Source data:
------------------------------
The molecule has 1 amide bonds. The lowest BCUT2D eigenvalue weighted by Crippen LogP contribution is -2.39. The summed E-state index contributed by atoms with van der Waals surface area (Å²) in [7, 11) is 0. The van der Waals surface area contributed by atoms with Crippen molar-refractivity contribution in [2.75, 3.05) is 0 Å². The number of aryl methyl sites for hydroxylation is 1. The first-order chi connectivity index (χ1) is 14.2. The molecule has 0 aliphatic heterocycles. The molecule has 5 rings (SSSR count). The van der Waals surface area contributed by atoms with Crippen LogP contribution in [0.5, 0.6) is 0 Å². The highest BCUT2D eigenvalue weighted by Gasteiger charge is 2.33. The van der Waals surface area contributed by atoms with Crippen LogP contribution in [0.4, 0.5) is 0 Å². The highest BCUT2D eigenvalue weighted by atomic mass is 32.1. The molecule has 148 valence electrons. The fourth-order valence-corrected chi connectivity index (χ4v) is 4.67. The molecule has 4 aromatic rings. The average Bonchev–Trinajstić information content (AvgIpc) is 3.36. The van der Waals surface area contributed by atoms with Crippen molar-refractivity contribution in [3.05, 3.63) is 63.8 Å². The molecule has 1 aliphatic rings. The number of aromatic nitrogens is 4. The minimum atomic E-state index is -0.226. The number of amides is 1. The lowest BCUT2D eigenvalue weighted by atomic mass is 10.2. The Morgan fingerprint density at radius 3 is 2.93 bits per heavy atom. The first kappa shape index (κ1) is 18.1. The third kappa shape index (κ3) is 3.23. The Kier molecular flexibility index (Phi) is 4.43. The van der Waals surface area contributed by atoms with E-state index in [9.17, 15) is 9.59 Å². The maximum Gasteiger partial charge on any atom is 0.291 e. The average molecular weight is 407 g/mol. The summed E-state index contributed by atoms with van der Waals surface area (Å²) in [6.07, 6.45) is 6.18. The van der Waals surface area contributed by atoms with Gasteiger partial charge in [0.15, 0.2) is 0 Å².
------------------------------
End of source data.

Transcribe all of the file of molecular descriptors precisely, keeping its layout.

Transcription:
The molecule has 1 amide bonds. The lowest BCUT2D eigenvalue weighted by Crippen LogP contribution is -2.39. The summed E-state index contributed by atoms with van der Waals surface area (Å²) in [7, 11) is 0. The van der Waals surface area contributed by atoms with Crippen molar-refractivity contribution in [2.75, 3.05) is 0 Å². The number of aryl methyl sites for hydroxylation is 1. The first-order chi connectivity index (χ1) is 14.2. The molecule has 0 aliphatic heterocycles. The molecule has 5 rings (SSSR count). The van der Waals surface area contributed by atoms with Crippen LogP contribution in [0.5, 0.6) is 0 Å². The highest BCUT2D eigenvalue weighted by Gasteiger charge is 2.33. The van der Waals surface area contributed by atoms with Crippen LogP contribution in [0.4, 0.5) is 0 Å². The highest BCUT2D eigenvalue weighted by atomic mass is 32.1. The molecule has 148 valence electrons. The fourth-order valence-corrected chi connectivity index (χ4v) is 4.67. The molecule has 4 aromatic rings. The average Bonchev–Trinajstić information content (AvgIpc) is 3.36. The van der Waals surface area contributed by atoms with Crippen molar-refractivity contribution in [3.05, 3.63) is 63.8 Å². The molecule has 1 aliphatic rings. The number of aromatic nitrogens is 4. The minimum atomic E-state index is -0.226. The number of amides is 1. The lowest BCUT2D eigenvalue weighted by atomic mass is 10.2. The Morgan fingerprint density at radius 3 is 2.93 bits per heavy atom. The first kappa shape index (κ1) is 18.1. The third kappa shape index (κ3) is 3.23. The Kier molecular flexibility index (Phi) is 4.43. The van der Waals surface area contributed by atoms with E-state index in [9.17, 15) is 9.59 Å². The maximum Gasteiger partial charge on any atom is 0.291 e. The average molecular weight is 407 g/mol. The summed E-state index contributed by atoms with van der Waals surface area (Å²) in [6.07, 6.45) is 6.18. The van der Waals surface area contributed by atoms with Gasteiger partial charge in [0.15, 0.2) is 0 Å².